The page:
PHI 413 Topic 4 DQ 1 NEW

Sample Answer for PHI 413 Topic 4 DQ 1 NEW Included After Question

Based on your clinical experiences with those who are dying, how have these experiences shaped your view of death and impacted your ability to demonstrate the qualities of empathy?

Initial discussion question posts should be a minimum of 200 words and include at least two references cited using APA format. Responses to peers or faculty should be 100-150 words and include one reference. Refer to the “Discussion Question Rubric” and “Participation Rubric,” located in Class Resources, to understand the expectations for initial discussion question posts and participation posts, respectively.

American Association of Colleges of Nursing Core Competencies for Professional Nursing Education
This assignment aligns with AACN Core Competencies: 2.1

A Sample Answer For the Assignment: PHI 413 Topic 4 DQ 1 NEW

Title: PHI 413 Topic 4 DQ 1 NEW

1. From chapter 4, titled Death, Dying & Grief, the most meaningful aspect is the emphasis on the Christian biblical worldview’s role in shaping perspectives on death and end-of-life decisions. The idea that death holds profound meaning beyond the biological aspects aligns with recognising diverse cultural and religious dimensions in understanding mortality. Additionally, incorporating St Augustine’s insights adds a historical and theological richness to the discourse.
On the controversial side, the discussion of euthanasia and physician-assisted suicide (PAS) is likely to be contentious. The firm stance against these practices, asserting that they are directly opposed to God’s direction and the inherent dignity of individuals, reflects a specific religious perspective. This might be a point of contention for those with different ethical or cultural views on end-of-life choices.

Overall, the most meaningful aspect lies in the exploration of death’s multifaceted nature and its intersection with Christian beliefs, while the potentially controversial element centres on the unequivocal rejection of euthanasia and PAS from a specific theological standpoint.

2. The emphasis on death transcending the merely biological aligns with my personal belief in the multifaceted nature of this phenomenon. This resonates deeply as someone who recognizes the intertwining of cultural, religious, and emotional dimensions in understanding death. The Christian perspective that links death’s ultimate meaning to Christ’s suffering and resurrection provides a profound lens through which to view mortality.  

The writer adeptly captures the intricate layers of death and dying, acknowledging its diverse meanings. The Christian worldview lens is well-framed, offering a nuanced perspective. I appreciate the recognition that, though conquered, death remains a daunting prospect. The citation of St Augustine adds historical and theological depth, enhancing the overall narrative. The writer effectively sets the stage for an exploration that is not only informative but also spiritually resonant.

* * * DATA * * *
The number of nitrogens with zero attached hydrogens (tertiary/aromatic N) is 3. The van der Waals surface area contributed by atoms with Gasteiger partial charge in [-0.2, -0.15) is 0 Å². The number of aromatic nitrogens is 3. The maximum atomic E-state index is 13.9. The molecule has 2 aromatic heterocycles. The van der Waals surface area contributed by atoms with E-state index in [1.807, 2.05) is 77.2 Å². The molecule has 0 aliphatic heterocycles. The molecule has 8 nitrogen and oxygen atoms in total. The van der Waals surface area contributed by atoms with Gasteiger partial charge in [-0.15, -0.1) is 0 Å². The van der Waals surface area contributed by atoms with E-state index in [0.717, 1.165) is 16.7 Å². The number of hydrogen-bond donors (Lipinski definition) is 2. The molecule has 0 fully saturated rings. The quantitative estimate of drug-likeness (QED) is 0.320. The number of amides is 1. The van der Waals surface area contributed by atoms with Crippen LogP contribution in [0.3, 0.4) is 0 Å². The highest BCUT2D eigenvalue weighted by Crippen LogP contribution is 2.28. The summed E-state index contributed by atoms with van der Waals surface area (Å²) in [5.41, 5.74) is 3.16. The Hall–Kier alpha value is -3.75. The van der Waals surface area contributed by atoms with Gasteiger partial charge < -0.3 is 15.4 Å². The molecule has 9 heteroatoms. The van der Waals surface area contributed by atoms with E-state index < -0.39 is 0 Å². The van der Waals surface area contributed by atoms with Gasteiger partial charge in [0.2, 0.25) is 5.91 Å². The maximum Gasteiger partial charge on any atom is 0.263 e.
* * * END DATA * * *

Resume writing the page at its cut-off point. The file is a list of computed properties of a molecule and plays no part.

Davis, B. (2017). Departing in Peace: Biblical Decision-Making at the End of Life.  P & R Publishing Co.

Dyck, A. J. (2002). Life’s Worth: The Case Against Assisted Suicide. Wm. B. Eerdmans Publishing Company

A Sample Answer 2 For the Assignment: PHI 413 Topic 4 DQ 1 NEW

Title: PHI 413 Topic 4 DQ 1 NEW

One interesting argument about suicide and euthanasia that I have explored this week is the ethical dilemma surrounding autonomy and the right to die, as well as social responsibility on the issue. It raised tension between an individual’s autonomy over their own life was and the Christian responsibility to protect life, which is considered sacred, since it is a gift from God. A strong debate emerges on when and how individuals choose to end their life. It stretches over the personal freedom, healthcare professionals’ roles, and the entire morality of the society. The passage asserts that “individual autonomy should be paramount in end-of-life decisions.” The idea shows that despite individuals’ struggles in suffering, their urgency has to be respected. However, making such sensitive decisions has to incorporate the principles of Christian ethics.

Personally, I have drawn some vital insights from the passage. Every individual has to be accorded the dignity. Subsequently, this has to be followed with respect to their autonomy. This is necessary when it comes to them making decisions in the face of life’s inevitable conclusion. Additionally, the passage provides insights about the need for personal freedom and the right to make decisions about one’s own life. From the passage, we draw significant virtues such as compassion and empathy which is necessary in patient care.

Moreover, much credit to the writer of the passage for demonstrating great understanding on interplay existing in individual autonomy and societal responsibilities. It is worth to note the passage is open for further research and alternative perspective. My recommendation revolves around application of Christian perspective in the situation. It can help to address some risks that arise from autonomous end-of-life decisions. This would foster a compassionate societal approach that acknowledges the complexities of human existence, as well as apply Christian principles in decision making about their health.


Clarke, S. (2022). The sanctity of life as a sacred value. Bioethics37(1).

Houska, A., & Loučka, M. (2019). Patients’ Autonomy at the End of Life: A Critical Review. Journal of Pain and Symptom Management57(4), 835–845.

Schroeder, D., Chatfield, K., Singh, M., Chennells, R., & Herissone-Kelly, P. (2019). The Four Values Framework: Fairness, Respect, Care and Honesty. Equitable Research Partnerships, 13–26.